We had our first introductory session with our new tutor Gary last week as a part of our contextual studies. He bought about the subject of Transmedia Hybridity. Below I have simply copy and pasted Garry’s first page of his powerpoint presentation. I could try and describe it in my own words, but I would probably bastardise it into something completely different; I’d prefer to have it in its purest form on my blog….
Storytelling across multiple forms of media with each element making distinctive contributions to an understanding of the story world. By using different media formats, transmedia can create “entrypoints” through which narratives become immersive story worlds.
In the second part of the 1990s, moving-image culture went through a fundamental transformation. Previously separate media—live-action cinematography, graphics, still photography, animation, 3D computer animation, and typography—started to be combined in numerous ways. By the end of the decade, the “pure” moving-image media became an exception and hybrid media became the norm.
As I am currently 24, transmedia Hybridity is a part of my core if I know it or not. The birth of the internet and rise in computer games have solidly led a certain type of media down many different paths. Trans media is as old as humans,narratives are played in different media as they are invented and used by different societies. The story of Ulysses in the Odyssey is probably the oldest example, given to us by Garry. A resent example is Lord of the rings; originally a book, made into one of the biggest blockbuster trilogies, and has a constant flow of video game interpretations that are released yearly, not to mention all the other merchandise…top-trumps, monopoly etc…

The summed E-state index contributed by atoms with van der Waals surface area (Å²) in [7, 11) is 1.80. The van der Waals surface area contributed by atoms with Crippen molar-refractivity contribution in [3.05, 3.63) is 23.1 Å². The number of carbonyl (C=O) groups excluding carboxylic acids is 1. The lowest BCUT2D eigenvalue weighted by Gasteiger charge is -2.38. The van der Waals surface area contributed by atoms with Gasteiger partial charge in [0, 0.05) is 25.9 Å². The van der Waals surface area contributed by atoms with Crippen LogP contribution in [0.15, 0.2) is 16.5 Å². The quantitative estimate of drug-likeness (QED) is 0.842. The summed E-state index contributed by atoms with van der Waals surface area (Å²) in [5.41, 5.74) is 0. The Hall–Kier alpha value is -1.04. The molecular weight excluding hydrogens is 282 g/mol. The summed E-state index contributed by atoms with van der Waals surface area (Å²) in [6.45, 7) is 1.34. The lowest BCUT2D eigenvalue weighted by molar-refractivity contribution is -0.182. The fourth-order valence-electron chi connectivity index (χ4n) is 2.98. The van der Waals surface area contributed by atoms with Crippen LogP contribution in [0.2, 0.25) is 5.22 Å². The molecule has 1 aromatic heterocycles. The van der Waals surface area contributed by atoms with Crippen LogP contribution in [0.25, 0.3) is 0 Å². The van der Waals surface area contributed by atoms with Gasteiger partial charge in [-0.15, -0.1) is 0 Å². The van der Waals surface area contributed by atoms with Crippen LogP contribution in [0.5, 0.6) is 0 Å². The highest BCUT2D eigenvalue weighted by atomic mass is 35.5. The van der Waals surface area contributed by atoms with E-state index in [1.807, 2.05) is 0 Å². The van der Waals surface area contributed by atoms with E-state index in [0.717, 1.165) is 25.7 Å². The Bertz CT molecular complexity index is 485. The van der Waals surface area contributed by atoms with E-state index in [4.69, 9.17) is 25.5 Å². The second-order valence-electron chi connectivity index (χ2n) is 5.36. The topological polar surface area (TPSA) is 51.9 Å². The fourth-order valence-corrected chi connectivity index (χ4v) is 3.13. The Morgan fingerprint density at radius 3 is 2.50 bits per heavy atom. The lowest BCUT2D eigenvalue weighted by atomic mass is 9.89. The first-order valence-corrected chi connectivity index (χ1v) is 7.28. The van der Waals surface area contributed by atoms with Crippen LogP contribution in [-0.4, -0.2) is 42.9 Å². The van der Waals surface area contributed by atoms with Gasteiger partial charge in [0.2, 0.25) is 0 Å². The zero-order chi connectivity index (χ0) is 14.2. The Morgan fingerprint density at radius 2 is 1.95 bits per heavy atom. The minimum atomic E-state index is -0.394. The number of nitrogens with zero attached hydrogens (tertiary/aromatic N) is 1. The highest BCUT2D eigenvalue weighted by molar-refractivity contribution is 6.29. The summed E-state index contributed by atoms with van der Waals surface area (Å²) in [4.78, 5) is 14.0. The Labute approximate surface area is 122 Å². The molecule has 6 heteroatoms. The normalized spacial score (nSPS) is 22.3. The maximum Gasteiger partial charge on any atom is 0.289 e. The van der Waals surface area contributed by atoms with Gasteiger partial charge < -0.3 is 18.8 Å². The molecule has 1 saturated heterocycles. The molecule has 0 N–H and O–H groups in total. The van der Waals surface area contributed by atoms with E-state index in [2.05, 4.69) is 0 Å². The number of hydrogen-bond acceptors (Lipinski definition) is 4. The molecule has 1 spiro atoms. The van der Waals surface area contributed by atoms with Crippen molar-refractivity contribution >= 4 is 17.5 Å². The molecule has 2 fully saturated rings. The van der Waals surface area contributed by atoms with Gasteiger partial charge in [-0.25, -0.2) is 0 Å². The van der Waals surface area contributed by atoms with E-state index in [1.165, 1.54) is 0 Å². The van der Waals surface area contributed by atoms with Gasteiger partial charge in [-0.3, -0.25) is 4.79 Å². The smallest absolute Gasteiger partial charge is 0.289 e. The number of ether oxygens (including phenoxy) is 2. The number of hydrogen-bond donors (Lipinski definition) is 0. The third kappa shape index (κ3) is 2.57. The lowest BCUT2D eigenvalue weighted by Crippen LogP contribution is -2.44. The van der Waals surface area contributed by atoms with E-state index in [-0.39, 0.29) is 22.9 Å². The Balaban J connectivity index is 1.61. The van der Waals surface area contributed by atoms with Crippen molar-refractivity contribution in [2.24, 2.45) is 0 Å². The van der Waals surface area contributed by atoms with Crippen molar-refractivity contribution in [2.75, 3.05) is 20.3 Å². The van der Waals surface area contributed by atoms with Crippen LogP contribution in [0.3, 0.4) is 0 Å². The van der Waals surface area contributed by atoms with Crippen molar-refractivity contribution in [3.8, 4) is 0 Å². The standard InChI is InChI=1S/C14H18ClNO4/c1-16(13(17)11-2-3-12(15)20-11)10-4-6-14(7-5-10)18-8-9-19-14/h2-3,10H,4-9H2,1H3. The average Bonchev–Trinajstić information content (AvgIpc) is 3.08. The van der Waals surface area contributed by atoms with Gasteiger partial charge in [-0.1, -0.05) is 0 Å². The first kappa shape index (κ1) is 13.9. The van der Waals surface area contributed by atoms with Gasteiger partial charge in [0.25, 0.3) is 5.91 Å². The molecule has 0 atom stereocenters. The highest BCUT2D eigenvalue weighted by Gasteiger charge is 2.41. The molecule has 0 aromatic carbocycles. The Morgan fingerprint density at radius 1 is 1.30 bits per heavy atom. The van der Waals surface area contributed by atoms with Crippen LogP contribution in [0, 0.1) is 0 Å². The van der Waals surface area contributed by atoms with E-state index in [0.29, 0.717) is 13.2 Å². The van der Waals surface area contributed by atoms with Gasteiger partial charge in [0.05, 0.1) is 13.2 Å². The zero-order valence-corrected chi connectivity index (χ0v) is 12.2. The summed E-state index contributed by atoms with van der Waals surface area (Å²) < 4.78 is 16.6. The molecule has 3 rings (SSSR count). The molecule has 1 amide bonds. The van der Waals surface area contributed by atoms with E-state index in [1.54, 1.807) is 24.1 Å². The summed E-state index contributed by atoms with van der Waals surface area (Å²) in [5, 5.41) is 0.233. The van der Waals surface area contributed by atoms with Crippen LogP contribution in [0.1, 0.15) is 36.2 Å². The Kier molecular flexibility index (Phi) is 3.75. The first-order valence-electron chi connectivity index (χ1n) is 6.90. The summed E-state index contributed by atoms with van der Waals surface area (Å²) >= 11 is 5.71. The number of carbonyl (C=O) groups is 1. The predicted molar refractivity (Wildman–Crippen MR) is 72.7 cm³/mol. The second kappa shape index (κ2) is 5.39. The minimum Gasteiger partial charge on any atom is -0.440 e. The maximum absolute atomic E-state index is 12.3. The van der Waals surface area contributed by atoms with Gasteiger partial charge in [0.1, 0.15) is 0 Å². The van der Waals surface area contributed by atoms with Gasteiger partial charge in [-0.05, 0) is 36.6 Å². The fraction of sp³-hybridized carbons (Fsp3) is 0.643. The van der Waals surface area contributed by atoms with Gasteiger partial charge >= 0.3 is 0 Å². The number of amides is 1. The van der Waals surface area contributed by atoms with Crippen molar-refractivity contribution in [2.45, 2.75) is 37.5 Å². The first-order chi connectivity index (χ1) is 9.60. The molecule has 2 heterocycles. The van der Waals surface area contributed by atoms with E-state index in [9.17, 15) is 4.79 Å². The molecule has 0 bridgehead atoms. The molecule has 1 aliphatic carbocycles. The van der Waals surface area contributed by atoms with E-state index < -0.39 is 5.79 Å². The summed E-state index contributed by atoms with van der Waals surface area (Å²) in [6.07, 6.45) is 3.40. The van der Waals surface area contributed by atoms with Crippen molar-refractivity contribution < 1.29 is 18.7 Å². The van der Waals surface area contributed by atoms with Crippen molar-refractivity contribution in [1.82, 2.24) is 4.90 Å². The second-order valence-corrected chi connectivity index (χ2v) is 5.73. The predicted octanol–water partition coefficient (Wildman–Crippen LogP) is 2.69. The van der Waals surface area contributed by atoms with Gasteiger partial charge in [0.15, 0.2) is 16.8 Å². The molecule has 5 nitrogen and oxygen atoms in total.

Garry asked us the question…. what is it that makes each media specific? Media specificity is a term that helps us determine the traits between technologies….film, photography, and video games…but how is photography different from a painting? maybe this can be solved by looking at the relationship between theory and practice, or exploring how different medias overlap.
Honestly some of what Garry was discussing with us went over my head. I get the general gist, but I need to get into some the finer details tomorrow before I blog anymore on the subject. Im pretty sure theres other people in the same boat though.
One thing that did stick out from the session is how discussed the pro’s and con’s of streaming video. Is it a bad thing that we now watch what we want when we want? As I don’t watch terrestrial tv anymore, I will never be flicking through channels and come across a must see documentary accidentally. Now I watch stuff I already know about, or what has just been released on the net. Is there any TV guides for the internet?